Clifford D. West
This project developed a participatory, place-based approach for assessing the vulnerability and resilience of Maine fishing communities, documenting threats and resources available to respond to those threats. To understand the forces driving vulnerability, Johnson and graduate students Cameron Thompson and Anna Henry worked with community stakeholders to identify opportunities and strategies for improving resilience of fishing communities. They produced a summary report, entitled, “In Their Own Words: Fishermen’s Perspectives of Community Resilience.”
Once upon a time, Maine fishermen and women harvested a diversity of species, from groundfish and herring to lobsters, clams, shrimp, and scallops, depending on market conditions and resource abundance. Today, Maine’s fishing culture is concentrated in 50 coastal communities and is overwhelmingly dependent on lobster, while regulations have restricted other fisheries. Since 1990, the number of vessels landing groundfish in Maine dropped from 350 to 70. At least 72 groundfish permits have been lost, and dramatic changes in management are imminent, leading Johnson to wonder, “How vulnerable are Maine’s fishing communities? What can be done to improve their resiliency to future change?”
These are the questions that federal fisheries managers must ask when assessing the impact of new rules, yet too often they don’t have the right data to answer the questions. This project developed a participatory, place-based approach for assessing the vulnerability and resilience of Maine fishing communities, documenting threats and resources available to respond to those threats. To understand the forces driving vulnerability, Johnson and graduate students Cameron Thompson and Anna Henry worked with community stakeholders to identify opportunities and strategies for improving resilience of fishing communities.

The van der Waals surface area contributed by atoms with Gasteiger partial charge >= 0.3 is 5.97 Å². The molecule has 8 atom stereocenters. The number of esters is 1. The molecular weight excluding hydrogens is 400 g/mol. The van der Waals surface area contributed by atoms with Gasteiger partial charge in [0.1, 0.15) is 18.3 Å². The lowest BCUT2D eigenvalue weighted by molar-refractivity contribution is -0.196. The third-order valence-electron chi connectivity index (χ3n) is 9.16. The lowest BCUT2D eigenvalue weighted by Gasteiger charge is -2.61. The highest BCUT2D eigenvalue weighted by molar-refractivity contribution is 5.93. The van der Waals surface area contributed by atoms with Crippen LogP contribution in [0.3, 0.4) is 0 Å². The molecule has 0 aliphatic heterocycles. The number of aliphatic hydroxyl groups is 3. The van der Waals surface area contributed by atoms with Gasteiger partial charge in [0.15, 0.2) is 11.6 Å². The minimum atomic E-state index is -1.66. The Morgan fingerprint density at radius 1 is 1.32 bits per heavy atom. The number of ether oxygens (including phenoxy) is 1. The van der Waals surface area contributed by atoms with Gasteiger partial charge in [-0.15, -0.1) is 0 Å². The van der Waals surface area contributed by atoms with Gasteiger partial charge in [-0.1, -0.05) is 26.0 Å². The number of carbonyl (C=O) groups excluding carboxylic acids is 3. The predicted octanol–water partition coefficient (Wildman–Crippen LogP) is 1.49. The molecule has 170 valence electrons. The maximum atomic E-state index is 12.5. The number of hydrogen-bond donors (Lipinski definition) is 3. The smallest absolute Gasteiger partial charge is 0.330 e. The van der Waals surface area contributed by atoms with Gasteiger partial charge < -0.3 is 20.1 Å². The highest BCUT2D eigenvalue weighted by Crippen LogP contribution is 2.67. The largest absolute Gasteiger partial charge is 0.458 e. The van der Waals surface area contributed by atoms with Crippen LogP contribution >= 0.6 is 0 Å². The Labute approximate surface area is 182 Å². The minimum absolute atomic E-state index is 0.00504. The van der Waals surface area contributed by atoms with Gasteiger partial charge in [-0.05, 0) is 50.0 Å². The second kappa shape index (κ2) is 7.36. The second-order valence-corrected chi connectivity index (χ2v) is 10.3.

Clifford D. West, born on December 23, 1942, in Steuben, is a seasoned commercial fisherman who began his career at the tender age of ten in 1954. He comes from a lineage of fishermen, with both his father and grandfather involved in the industry. Clifford's family, including his wife, who hails from a fishing family in Milbridge, has been instrumental in his fishing business. He has three children, none of whom are involved in fishing.
Scope and Content Note:
This interview with Clifford D. West provides a comprehensive insight into his life and career as a commercial fisherman in Steuben. The interview begins with a brief personal history. The interviewer then delves into Clifford's family background, particularly their involvement in fishing. The conversation shifts to the specifics of Clifford's fishing business, including his sources of ice, the markets where he sold his catch, and the logistics of transporting his fish to these markets. Clifford discusses his relationships with various buyers and brokers, and his preference for selling his fish in Portland over Boston. The interview also touches on Clifford's children and grandchildren, none of whom are involved in fishing. Clifford expresses his belief that fishing is a difficult way to make a living, citing the hard work and numerous headaches associated with the industry. Finally, the interview explores Clifford's entry into the groundfishing industry in 1978, the ports he fished out of, and his experiences working on his own boat. The interview provides a rich account of Clifford's life and career, offering valuable insights into the realities of commercial fishing in Steuben.
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